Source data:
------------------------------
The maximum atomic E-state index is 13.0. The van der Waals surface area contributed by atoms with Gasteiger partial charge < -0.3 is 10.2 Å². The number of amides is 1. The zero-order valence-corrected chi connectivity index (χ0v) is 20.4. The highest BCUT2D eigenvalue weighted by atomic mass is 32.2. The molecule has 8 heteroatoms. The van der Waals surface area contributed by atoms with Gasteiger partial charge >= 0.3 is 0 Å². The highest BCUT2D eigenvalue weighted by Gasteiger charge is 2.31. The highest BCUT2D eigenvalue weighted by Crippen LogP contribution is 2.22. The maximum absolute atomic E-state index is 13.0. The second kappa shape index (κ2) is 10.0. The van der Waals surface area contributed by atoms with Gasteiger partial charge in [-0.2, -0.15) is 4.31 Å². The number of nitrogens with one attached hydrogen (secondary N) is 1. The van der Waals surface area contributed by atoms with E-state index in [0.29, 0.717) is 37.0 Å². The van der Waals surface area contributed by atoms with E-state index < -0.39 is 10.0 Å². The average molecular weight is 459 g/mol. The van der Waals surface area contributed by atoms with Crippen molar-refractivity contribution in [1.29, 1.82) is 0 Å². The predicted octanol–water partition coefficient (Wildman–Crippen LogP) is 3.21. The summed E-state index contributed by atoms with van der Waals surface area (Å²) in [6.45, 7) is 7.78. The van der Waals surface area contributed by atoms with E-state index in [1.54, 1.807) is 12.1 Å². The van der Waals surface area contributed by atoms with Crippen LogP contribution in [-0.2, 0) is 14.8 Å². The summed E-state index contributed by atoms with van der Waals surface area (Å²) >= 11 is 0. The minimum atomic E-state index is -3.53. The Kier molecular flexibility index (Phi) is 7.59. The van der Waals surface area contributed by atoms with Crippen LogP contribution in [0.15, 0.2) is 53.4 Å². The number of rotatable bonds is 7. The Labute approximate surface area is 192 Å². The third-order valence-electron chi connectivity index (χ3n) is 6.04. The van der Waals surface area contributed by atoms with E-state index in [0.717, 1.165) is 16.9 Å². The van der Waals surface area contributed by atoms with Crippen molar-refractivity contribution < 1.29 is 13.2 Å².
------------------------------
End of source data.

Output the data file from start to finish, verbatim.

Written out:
The maximum atomic E-state index is 13.0. The van der Waals surface area contributed by atoms with Gasteiger partial charge < -0.3 is 10.2 Å². The number of amides is 1. The zero-order valence-corrected chi connectivity index (χ0v) is 20.4. The highest BCUT2D eigenvalue weighted by atomic mass is 32.2. The molecule has 8 heteroatoms. The van der Waals surface area contributed by atoms with Gasteiger partial charge >= 0.3 is 0 Å². The highest BCUT2D eigenvalue weighted by Gasteiger charge is 2.31. The highest BCUT2D eigenvalue weighted by Crippen LogP contribution is 2.22. The maximum absolute atomic E-state index is 13.0. The second kappa shape index (κ2) is 10.0. The van der Waals surface area contributed by atoms with Gasteiger partial charge in [-0.2, -0.15) is 4.31 Å². The number of nitrogens with one attached hydrogen (secondary N) is 1. The van der Waals surface area contributed by atoms with E-state index in [0.29, 0.717) is 37.0 Å². The van der Waals surface area contributed by atoms with E-state index < -0.39 is 10.0 Å². The average molecular weight is 459 g/mol. The van der Waals surface area contributed by atoms with Crippen molar-refractivity contribution in [1.29, 1.82) is 0 Å². The predicted octanol–water partition coefficient (Wildman–Crippen LogP) is 3.21. The summed E-state index contributed by atoms with van der Waals surface area (Å²) in [6.45, 7) is 7.78. The van der Waals surface area contributed by atoms with E-state index in [1.54, 1.807) is 12.1 Å². The van der Waals surface area contributed by atoms with Crippen LogP contribution in [-0.2, 0) is 14.8 Å². The summed E-state index contributed by atoms with van der Waals surface area (Å²) >= 11 is 0. The minimum atomic E-state index is -3.53. The Kier molecular flexibility index (Phi) is 7.59. The van der Waals surface area contributed by atoms with Crippen LogP contribution in [0.15, 0.2) is 53.4 Å². The number of rotatable bonds is 7. The Labute approximate surface area is 192 Å². The third-order valence-electron chi connectivity index (χ3n) is 6.04. The van der Waals surface area contributed by atoms with E-state index in [0.717, 1.165) is 16.9 Å². The van der Waals surface area contributed by atoms with Crippen molar-refractivity contribution < 1.29 is 13.2 Å².